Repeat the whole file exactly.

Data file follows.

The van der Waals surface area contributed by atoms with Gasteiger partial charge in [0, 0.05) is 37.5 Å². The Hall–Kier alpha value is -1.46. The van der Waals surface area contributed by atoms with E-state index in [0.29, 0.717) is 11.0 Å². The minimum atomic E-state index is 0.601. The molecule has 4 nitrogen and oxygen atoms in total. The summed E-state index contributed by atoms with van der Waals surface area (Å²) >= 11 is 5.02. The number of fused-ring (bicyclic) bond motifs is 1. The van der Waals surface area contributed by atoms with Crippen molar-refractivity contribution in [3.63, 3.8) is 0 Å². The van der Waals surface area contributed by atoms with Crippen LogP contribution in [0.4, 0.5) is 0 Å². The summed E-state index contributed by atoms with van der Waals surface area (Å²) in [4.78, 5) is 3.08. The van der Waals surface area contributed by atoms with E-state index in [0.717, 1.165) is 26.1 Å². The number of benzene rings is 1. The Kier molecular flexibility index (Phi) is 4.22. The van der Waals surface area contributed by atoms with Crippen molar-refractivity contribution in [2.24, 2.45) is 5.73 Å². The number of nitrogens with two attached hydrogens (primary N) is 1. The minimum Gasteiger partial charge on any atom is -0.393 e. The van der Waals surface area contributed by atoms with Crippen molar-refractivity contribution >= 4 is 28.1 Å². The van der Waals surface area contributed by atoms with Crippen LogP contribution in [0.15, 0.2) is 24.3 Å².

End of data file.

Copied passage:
The van der Waals surface area contributed by atoms with Gasteiger partial charge in [0, 0.05) is 37.5 Å². The Hall–Kier alpha value is -1.46. The van der Waals surface area contributed by atoms with E-state index in [0.29, 0.717) is 11.0 Å². The minimum atomic E-state index is 0.601. The molecule has 4 nitrogen and oxygen atoms in total. The summed E-state index contributed by atoms with van der Waals surface area (Å²) >= 11 is 5.02. The number of fused-ring (bicyclic) bond motifs is 1. The van der Waals surface area contributed by atoms with Crippen molar-refractivity contribution in [3.63, 3.8) is 0 Å². The van der Waals surface area contributed by atoms with Crippen LogP contribution in [0.4, 0.5) is 0 Å². The summed E-state index contributed by atoms with van der Waals surface area (Å²) in [4.78, 5) is 3.08. The van der Waals surface area contributed by atoms with E-state index in [0.717, 1.165) is 26.1 Å². The number of benzene rings is 1. The Kier molecular flexibility index (Phi) is 4.22. The van der Waals surface area contributed by atoms with Crippen molar-refractivity contribution in [2.24, 2.45) is 5.73 Å². The number of nitrogens with two attached hydrogens (primary N) is 1. The minimum Gasteiger partial charge on any atom is -0.393 e. The van der Waals surface area contributed by atoms with Crippen molar-refractivity contribution >= 4 is 28.1 Å². The van der Waals surface area contributed by atoms with Crippen LogP contribution in [0.15, 0.2) is 24.3 Å².